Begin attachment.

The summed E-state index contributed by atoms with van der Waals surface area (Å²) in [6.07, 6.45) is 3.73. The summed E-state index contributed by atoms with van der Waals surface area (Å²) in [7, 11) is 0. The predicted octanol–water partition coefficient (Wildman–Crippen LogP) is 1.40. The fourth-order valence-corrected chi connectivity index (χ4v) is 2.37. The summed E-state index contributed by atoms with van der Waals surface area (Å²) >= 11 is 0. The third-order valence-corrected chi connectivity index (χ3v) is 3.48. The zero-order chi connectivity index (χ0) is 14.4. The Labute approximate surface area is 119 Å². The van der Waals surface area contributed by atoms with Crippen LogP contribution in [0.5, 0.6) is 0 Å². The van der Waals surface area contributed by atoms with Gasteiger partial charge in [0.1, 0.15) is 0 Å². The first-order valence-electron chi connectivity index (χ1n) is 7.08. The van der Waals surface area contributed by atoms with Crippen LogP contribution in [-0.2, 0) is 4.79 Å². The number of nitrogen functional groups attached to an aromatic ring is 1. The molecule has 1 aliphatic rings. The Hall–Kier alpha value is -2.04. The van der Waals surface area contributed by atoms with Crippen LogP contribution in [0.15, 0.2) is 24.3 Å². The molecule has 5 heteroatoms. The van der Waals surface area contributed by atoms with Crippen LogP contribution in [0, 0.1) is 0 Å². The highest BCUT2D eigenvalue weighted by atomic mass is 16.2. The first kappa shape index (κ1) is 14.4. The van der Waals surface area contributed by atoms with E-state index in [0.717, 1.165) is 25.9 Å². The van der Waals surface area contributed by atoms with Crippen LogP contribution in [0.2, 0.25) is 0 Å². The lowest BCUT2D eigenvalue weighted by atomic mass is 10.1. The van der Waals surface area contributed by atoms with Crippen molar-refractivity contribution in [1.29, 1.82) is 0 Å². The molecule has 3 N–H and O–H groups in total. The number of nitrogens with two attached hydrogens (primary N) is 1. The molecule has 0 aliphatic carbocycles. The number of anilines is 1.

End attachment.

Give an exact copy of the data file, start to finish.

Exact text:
The summed E-state index contributed by atoms with van der Waals surface area (Å²) in [6.07, 6.45) is 3.73. The summed E-state index contributed by atoms with van der Waals surface area (Å²) in [7, 11) is 0. The predicted octanol–water partition coefficient (Wildman–Crippen LogP) is 1.40. The fourth-order valence-corrected chi connectivity index (χ4v) is 2.37. The summed E-state index contributed by atoms with van der Waals surface area (Å²) >= 11 is 0. The third-order valence-corrected chi connectivity index (χ3v) is 3.48. The zero-order chi connectivity index (χ0) is 14.4. The Labute approximate surface area is 119 Å². The van der Waals surface area contributed by atoms with Crippen LogP contribution in [0.5, 0.6) is 0 Å². The van der Waals surface area contributed by atoms with Gasteiger partial charge in [0.1, 0.15) is 0 Å². The first-order valence-electron chi connectivity index (χ1n) is 7.08. The van der Waals surface area contributed by atoms with Crippen LogP contribution in [-0.2, 0) is 4.79 Å². The number of nitrogen functional groups attached to an aromatic ring is 1. The molecule has 1 aliphatic rings. The Hall–Kier alpha value is -2.04. The van der Waals surface area contributed by atoms with Crippen LogP contribution in [0.15, 0.2) is 24.3 Å². The molecule has 5 heteroatoms. The van der Waals surface area contributed by atoms with Crippen LogP contribution in [0, 0.1) is 0 Å². The highest BCUT2D eigenvalue weighted by atomic mass is 16.2. The first kappa shape index (κ1) is 14.4. The van der Waals surface area contributed by atoms with E-state index in [0.717, 1.165) is 25.9 Å². The van der Waals surface area contributed by atoms with Crippen LogP contribution in [0.2, 0.25) is 0 Å². The lowest BCUT2D eigenvalue weighted by atomic mass is 10.1. The van der Waals surface area contributed by atoms with Crippen molar-refractivity contribution in [1.29, 1.82) is 0 Å². The molecule has 3 N–H and O–H groups in total. The number of nitrogens with two attached hydrogens (primary N) is 1. The molecule has 0 aliphatic carbocycles. The number of anilines is 1.